[0187] instructional material.

[0188] The various aspects of the invention as described herein provide methods, compositions, and kits to scan for genetic alterations in the human mitochondrial genome. Commercially available cell lines as described herein can be used to validate the accuracy of this procedure to detect polymorphic changes dispersed throughout the 16.5 kb sequence. This approach can be used to detect the presence of both inherited or somatic mtDNA base changes. Identification and characterization of these base changes is an important first step in the challenging task of assigning functional consequences to alterations in the mitochondrial genome. The instant invention will contribute to the growing understanding of the complexities of mitochondrial pathology and can be used for a variety of different applications involving mtDNA.

[0189] One advantage of the method of the invention is that once a heteroduplex peak is detected, the corresponding region of the mitochondrial genome can be immediately located and sequenced using conventional techniques. For example, a heteroduplex peak was detected in the mixed MT set # 9 CHR and MT set #9 9947A sample (FIG. 3; elution time 12.2 minutes). Table 2 indicates that this 233 bp peak corresponds to mitochondrial base pairs 6029-6261. The mitochondrial genome scan can be used to rapidly identify regions in mtDNA that contain putative base changes, so only a limited number of sequencing reactions are needed to confirm the DHPLC results. In the practice of the method, careful examination of the elution order of the peaks at different temperatures is preferred to ensure the proper peak is identified for further analysis, since each fragment has different melting characteristics. The elution profiles can be complex for some fragments (FIGS. 6-9), but the CHR and 9947A positive control fragments provide a well-characterized reference to guide the identification of specific peaks, and thus the location in the mitochondrial genome for further study.

[0190] The Examples herein illustrate specific embodiments of the methods, compositions, and kits of the invention wherein the Applicants have developed a protocol to efficiently screen the 16.5 kb mitochondrial genome for mutations and polymorphisms by DHPLC. The mitochondrial genome was amplified in 18 overlapping sets and 14 out of 18 of these amplicons were digested with restriction enzymes that generated fragments between 100-600 bp. Restriction enzymes were selected that cleave the PCR products into suitable fragments for DHPLC analysis at 37° C., with consideration for the total number of enzymes required and the cost per unit of enzyme.

[0191] In the Examples, CHR and 9947A DNA samples were extracted from commercially available human lymphoblast cell culture lines. Sequence comparison of these two mtDNA molecules revealed several polymorphic base changes dispersed throughout the 16.5 kb genome. Each cell line analyzed individually represent a homoplasmic mitochondrial DNA sample, while a mixture of the two in equal proportions produces a sample that is 50% heteroplasmic for each base change. The mixed CHR and 9947A mtDNAs provide a standard to validate the feasibility and sensitivity of this approach to detect base changes in the mitochondrial genome. Twenty-one of the total 62 fragments analyzed had at least a single base change present in the mixed sample, and this method was able to detect heteroduplex peaks in all 21 positive control fragments. Thus, the CHR and 9947A mixed sample is preferably routinely included as a positive control for the inventive mitochondrial genome scanning method to detect unknown base changes in samples under investigation.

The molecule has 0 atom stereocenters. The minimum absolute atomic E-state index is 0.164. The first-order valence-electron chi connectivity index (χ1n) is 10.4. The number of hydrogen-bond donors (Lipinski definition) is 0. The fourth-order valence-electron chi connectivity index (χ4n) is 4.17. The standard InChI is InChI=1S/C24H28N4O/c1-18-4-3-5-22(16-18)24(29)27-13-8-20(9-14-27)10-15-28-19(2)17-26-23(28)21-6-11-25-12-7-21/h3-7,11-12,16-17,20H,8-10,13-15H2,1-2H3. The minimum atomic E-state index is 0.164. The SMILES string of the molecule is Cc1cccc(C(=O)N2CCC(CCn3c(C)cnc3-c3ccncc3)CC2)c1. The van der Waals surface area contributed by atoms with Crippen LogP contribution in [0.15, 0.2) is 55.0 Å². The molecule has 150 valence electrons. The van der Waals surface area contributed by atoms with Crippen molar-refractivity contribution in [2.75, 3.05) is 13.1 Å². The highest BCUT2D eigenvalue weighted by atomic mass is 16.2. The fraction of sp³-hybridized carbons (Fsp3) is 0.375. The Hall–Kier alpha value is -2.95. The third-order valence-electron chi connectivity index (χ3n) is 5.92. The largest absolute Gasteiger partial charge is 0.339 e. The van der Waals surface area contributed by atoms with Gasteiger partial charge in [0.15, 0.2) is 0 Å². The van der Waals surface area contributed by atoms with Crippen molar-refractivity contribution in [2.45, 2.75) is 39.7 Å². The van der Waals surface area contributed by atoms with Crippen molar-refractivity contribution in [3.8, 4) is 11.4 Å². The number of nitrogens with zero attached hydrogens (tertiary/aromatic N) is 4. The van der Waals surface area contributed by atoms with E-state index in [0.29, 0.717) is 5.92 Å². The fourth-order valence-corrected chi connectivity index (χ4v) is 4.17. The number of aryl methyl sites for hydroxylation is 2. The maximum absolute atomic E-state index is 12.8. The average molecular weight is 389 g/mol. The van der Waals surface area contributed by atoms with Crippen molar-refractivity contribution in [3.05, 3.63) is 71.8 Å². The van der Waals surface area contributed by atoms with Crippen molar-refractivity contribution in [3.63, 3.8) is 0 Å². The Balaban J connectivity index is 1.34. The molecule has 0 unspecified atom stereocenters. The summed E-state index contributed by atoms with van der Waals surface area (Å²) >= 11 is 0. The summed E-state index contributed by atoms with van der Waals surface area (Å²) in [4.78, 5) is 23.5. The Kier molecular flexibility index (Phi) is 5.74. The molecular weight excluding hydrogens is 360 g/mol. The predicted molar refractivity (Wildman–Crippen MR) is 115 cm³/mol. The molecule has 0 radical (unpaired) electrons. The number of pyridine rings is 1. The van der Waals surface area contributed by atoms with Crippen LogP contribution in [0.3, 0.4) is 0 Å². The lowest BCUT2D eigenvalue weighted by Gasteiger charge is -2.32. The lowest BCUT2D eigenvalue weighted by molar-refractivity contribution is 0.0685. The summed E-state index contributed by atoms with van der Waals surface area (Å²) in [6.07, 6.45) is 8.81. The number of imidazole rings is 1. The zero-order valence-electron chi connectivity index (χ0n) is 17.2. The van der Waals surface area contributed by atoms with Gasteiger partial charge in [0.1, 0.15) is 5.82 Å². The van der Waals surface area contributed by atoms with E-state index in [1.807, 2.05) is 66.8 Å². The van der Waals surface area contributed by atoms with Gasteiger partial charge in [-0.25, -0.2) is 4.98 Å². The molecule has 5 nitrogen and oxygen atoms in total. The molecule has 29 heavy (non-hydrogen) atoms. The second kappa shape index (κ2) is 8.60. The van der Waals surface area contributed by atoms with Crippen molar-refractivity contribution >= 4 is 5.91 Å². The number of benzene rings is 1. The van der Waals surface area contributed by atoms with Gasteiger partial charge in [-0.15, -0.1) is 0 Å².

[0192] Samples suspected of harboring homoplasmic mtDNA alterations/mutations can be mixed with normal template prior to DHPLC analysis. An example of a suitable normal template is DNA derived from tissue from a non-affected individual. Other examples of normal template include DNA from non-affected tissue from the same patient who is afflicted with a mitochondrial disease, DNA from CHR cells or 9947A cells, and SRM2392.

[0193] Unless defined otherwise, all technical and scientific terms used herein have the same meaning as commonly understood by one of ordinary skill in the art to which this invention belongs. Although any methods and materials similar or equivalent to those described herein can be used in the practice or testing of the present invention, the preferred methods and materials are now described. All patent applications, patents, and literature references cited in this specification are hereby incorporated by reference in their entirety. In case of conflict or inconsistency, the present description, including definitions, will control. Unless mentioned otherwise, the techniques employed or contemplated herein are standard methodologies well known to one of ordinary skill in the art. The materials, methods and examples are illustrative only and not limiting.